Tag Archive for "dead"

The celebrated Brighton artist and musician Dan Woods died peacefully in the early hours of the morning on 7th January 2019 after a couple of bad years with terminal cancer. He was stoic, cheerful and positive even during our last conversation not long before he died.  His bravery in the face of this horrific terminal illness and the hellish pain and disability he suffered was nothing short of awe-inspiring.

He is sorely missed by family, friends and fans of his art and music over the many years he has been creating artwork and music. As the Fish Brothers guitarist for many years (often under the name of Chesty Charnsworth) he is especially missed by fans who remember his blazing technical solos worthy of Ollie Halsall or Allan Holdsworth while at the same time the band, who were all very competent musicians as well, proclaimed themselves to be “totally crap”.

I met Dan at school when we were eleven years old and only one person outside his family has known him longer than that. Howard has known him since they were eight years old at junior school where Howard claims he regularly beat him up … in the face of overwhelming evidence that this never even happened once.

What is known by very few people is that Artists UK would not have existed if it had not been for Dan. An odd coincidence had me out of work in 1994 just when Dan had published some prints that he was having some trouble marketing and selling. He was an artist through and through and selling himself or his work was, as it is to many creative people, a rather distasteful and almost dirty occupation, far away from the sublime inspiration of art and music. Being at the time plunged in that dirt and mire and unable to find a convenient spitirtual shower I said I’d have a go at selling them. This I did and then branched out adding in other artists and merchandise to end up with the massive portfolio of over 2,000 products today. But Dan’s section has been there all the time during these 25 years for fans of his art to collect his great art prints and we will continue to keep his section live as long as we still have stocks of his prints.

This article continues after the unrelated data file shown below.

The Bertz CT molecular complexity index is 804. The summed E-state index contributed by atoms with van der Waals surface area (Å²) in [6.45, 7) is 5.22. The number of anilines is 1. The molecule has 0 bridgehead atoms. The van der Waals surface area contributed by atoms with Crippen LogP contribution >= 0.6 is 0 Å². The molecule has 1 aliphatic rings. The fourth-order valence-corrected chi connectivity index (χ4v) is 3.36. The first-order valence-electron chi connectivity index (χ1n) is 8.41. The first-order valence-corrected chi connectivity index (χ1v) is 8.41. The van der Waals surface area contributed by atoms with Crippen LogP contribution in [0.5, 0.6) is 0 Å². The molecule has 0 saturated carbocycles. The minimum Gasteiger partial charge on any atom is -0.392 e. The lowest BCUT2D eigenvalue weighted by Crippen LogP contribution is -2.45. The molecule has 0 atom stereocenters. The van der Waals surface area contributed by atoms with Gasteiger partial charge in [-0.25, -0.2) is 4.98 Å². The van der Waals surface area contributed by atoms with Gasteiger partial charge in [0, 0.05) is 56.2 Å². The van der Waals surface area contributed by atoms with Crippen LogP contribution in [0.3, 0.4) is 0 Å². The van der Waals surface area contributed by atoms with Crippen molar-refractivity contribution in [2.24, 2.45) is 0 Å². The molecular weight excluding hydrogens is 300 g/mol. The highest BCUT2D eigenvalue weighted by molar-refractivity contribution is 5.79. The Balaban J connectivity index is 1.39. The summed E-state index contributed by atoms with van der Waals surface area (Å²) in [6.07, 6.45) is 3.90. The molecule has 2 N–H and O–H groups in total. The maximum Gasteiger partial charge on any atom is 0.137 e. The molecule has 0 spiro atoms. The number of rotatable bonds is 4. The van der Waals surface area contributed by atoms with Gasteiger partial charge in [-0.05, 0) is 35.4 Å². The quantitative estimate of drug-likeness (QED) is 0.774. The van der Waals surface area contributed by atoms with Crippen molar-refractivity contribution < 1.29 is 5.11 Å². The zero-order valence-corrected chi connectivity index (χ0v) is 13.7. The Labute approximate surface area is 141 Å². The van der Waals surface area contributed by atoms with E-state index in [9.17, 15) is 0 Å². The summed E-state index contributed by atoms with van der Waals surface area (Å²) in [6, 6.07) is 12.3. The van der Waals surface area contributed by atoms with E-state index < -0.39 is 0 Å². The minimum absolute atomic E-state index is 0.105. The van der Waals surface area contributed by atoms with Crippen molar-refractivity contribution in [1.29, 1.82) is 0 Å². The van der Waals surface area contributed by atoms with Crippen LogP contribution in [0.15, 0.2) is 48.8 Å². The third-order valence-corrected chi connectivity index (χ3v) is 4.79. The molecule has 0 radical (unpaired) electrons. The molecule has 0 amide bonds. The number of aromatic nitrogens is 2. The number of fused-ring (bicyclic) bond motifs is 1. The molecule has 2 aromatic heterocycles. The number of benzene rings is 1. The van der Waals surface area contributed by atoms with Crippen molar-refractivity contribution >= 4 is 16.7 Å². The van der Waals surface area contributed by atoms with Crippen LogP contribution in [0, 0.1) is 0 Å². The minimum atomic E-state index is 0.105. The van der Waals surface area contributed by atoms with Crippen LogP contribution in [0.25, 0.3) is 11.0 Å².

Personally, I owe more to Dan than just Artist UK though.  For my 13th birthday he gave me a book that changed my life.  It was ‘Day of the Triffids’ by John Wyndham and that really kick-started my love-affair with science fiction that arose naturally after buying the comic FANTASTIC! around the time we met.  That comic contained reprints of American Marvel comics although we didn’t know that at the time.  Dan and I both developed a fascination for fantasy and science-fiction as well as for all sorts of music and spiritual practices like meditation and yoga.  We took different directions in life but in many ways it was the same inspiration that he expressed to me in our teens that saw him through one of the worst kinds of illness that anyone could suffer with such positivity, dignity and maturity.

The first band (Dan on left)

Goodbye Stan

Sadly, at the age of 95, we say goodbye to Stan Lee the founder of Marvel comics as he sails off to join artists Jack Kirby and Steve Ditko in the unknown realms beyond.

I first encountered Stan Lee in the pages of FANTASTIC (UK b&w reprints of Marvel comics) when I was ten years old and he has been involved in my life in some way or another through comics and films ever since. That’s not all though. Like many millions the world over I was strongly influenced by Stan Lee’s humanistic life philosophy and that’s what I think we should recognise most. Stan Lee’s legacy of morality, accountability and good-naturedness that are needed in this modern world of terrorism and cybercrime more than ever before.  Stan Lee also realised that no matter how young someone is they have something to offer and that we shouldn’t treat anyo9ne differently because of their age, gender or anything else.  You can see this aspect of Stan Lee as early as the first X-Men comic way back in the 1960s where Bobby Drake complains of being treated like a kid compared to the others.  Later on the intelligence and skill of a young girl was well-demonstrated by Kitty Pride as she polished off a malevolent alien single-handedly.

We need Stan Lee to help us show the villains in the world that they should wake up and realise that knowledge and power do entail responsibility, that compassion is a great strength, that humanity thrives on differences and that external appearances don’t tell us what is inside. We need to see like Stan Lee did that many different skillsets are required for us to meet the challenges of our ridiculously fast-growing world population (for every 151,000 who die each day a staggering 352,000 are being born!), the pressures invoked by using up limited natural resources and the dangers of an indefinable but clearly possible threat of global human extermination as a result of our abuse of the planet.

If humanity survives the challenges ahead of us well then I think that it will be to some degree or other due to the messages that Stan Lee proclaimed all his life and we should thank him for that. I know I do.